Where Can I Find Bible Plants in Pasadena?

Sycomore fruit and leaf LA ARboretum

Last month garden writers assembled to fill our hearts with fortitude and the forward progress that comes in gathering together. The Garden Writers Association Annual Symposium is a joyful congregation of writers of all sorts—blogs, books, garden news columns, garden catalogs, etc.—along with those who represent the full range of our writing material: plant propagators, growers, tool manufacturers, compost producers, “good dirt” providers, seedsmen and women, and the gardens and trade associations who promote them.

Our garden-writing rally took place in Pasadena, California, where autumns are warm and rainless summers leave us much to learn about plants that are “water savvy,” a term I first heard from keynote speaker Adam Schwerner, and an endearing word I will develop in a future blog.

For now, let me repeat my pleasant rebuke from last year:

If you have a trade association, join it!

Enjoy fellowship on common ground with your colleagues.

If you want to associate with fellow gardeners, join ours!

Social media makes us all broadcast journalists to some degree, and the hope and goodness in gardening is a story we each have a part in stewarding well.

Are there Bible plants in Pasadena?

The vibrant, vividly clean city of Pasadena is nestled next to the San Gabriel Mountains, east of Los Angeles. I was won over on my triumphant entry (triumphant over the LA traffic to get to Pasadena, that is!) to the convention center area with a prominent planting of date palms along Arroyo Parkway.

Date Palms on Arroyo Parkway Pasadena

Date palms add a flourish to an otherwise mediocre median. Learn more about date palms in the Plant Guide.

The righteous will flourish like a palm tree
Psalm 92:12 NIV

Our garden adventures took place east of Pasadena, with a full morning at the L.A. County Arboretum, and a just-above-balmy afternoon tour and evening reception at the Huntington Library, Art Collections, and Botanical Gardens.

Balm of GIlead marker Huntington Botanic GArdens

Balm of Gilead marked in the Huntington Botanical Gardens Herb Garden, although a dispute among scholars about Scripture’s actual “balm” is referenced in God’s Word for Gardeners, page 854

 

Enduring Trees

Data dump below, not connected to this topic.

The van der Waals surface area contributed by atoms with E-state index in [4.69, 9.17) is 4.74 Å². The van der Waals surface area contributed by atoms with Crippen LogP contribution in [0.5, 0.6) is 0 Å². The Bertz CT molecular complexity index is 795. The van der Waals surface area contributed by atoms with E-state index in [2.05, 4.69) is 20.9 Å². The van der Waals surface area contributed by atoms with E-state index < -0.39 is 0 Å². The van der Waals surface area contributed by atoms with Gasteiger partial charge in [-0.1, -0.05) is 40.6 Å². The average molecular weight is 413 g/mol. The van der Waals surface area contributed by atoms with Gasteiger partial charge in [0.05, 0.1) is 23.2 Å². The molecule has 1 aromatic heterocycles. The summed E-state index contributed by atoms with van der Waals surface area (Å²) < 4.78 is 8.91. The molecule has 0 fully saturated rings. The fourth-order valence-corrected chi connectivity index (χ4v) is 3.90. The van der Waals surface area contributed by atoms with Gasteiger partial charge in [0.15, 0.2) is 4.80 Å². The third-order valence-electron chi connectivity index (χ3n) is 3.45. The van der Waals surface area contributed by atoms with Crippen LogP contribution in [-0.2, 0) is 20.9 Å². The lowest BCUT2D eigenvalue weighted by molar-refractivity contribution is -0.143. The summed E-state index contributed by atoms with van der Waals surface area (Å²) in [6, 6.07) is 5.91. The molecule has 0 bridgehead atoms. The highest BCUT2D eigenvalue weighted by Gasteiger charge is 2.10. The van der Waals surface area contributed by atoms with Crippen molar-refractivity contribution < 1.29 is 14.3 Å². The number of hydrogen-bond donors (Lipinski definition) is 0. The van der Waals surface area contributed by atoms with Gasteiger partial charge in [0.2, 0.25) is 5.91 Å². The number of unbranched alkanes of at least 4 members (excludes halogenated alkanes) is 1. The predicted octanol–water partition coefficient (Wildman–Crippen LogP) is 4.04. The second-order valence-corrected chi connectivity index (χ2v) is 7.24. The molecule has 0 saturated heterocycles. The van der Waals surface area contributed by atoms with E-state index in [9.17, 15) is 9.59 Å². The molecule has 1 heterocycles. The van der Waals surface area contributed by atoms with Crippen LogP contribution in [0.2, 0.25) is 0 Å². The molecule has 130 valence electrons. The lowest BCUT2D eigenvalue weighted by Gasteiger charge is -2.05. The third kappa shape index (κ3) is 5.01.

The L.A. County Arboretum was originally incorporated in 1948 from private ranchland, and first open to the public in 1955. An area of the land, mainly Tallac Knoll, was “devoted to plants of the Bible,” wrote gardening author Leonid Enari in “Plant Portraits Sycamore [sic] Fig” in LASCA Leaves, September, 1974. Naturally well-adapted to California’s endless summer and strand of sun-filled days, trees from the Holy Land have endured since their planting now over 50 to 60 years ago. Tallac Knoll rises in the northwestern corner of the Arboretum’s 127 acres. Along the way to the hilltop, many more Bible plants have found an American home.

Plane tree plant tag LA Arboretum

In the “plains” of Bauer Lawn at the LA Arboretum, Platanus orientalis stands tall, a Promised Land species of plane or sycamore tree.

Jacob, however, took fresh-cut branches from poplar, almond and plane trees and made white stripes on them by peeling the bark and exposing the white inner wood of the branches.
Genesis 30:37 NIV

Plane tree canopy LA Arboretum

Canopy of the sycamore trees

 

 

 

 

 

 

 

 

 

 

 

Passing by Baldwin Lake, papyrus grows lush and fluffy in the sunshine.

Papyrus at lagoon edge LA Arboretum

Papyrus in full glory at the water’s edge of Baldwin Lake.

The burning sand will become a pool, the thirsty ground bubbling springs. In the haunts where jackals once lay, grass and reeds and papyrus will grow. Isaiah 35:7 NIV

Continuing on to the Herb Garden at the base of Tallac, two designs of quadrant pathways are anchored by species from Scripture.

topiary bay laurel LA Arboretum

The Herb Garden is anchored by four corners of impressive bay laurel topiaries.

 

Pomegranate tree quad LA Arboretum

Four pomegranate trees bursting with fruit accentuate another quadrangle crossroads in the Herb Garden, with a brick water well marking the center point.

plentiful pomegranates LA ArboretumUntil now, the vine and the fig tree, the pomegranate and the olive tree have not borne fruit. “‘From this day on I will bless you.’”
Haggai 2:19 NIV

The Herb Garden is also abundant with evergreen dwarf myrtle shrubs.

Dwarf Myrtle over 5 ft tall

Dwarf myrtle, a diminutive variety of Myrtus communis, is planted abundantly in the Herb Garden…though hardly dwarf! It grows taller than me.

 

He was standing among the myrtle trees in a ravine.
Zechariah 1:8 NIV

 

 

 

 

 

 

A rare sighting of caper bush was also a delight!

caper bush mounded in full sun LA Arboretum

Caper bushes mound gracefully and endure a full sun exposure easily.

caper flower and buds detail

Caper is a sort of hidden plant in the Bible, translated as “desire” (or lack thereof, in Ecclesiastes 12:5) due to the supposed aphrodisiac qualities of the pickled flower buds.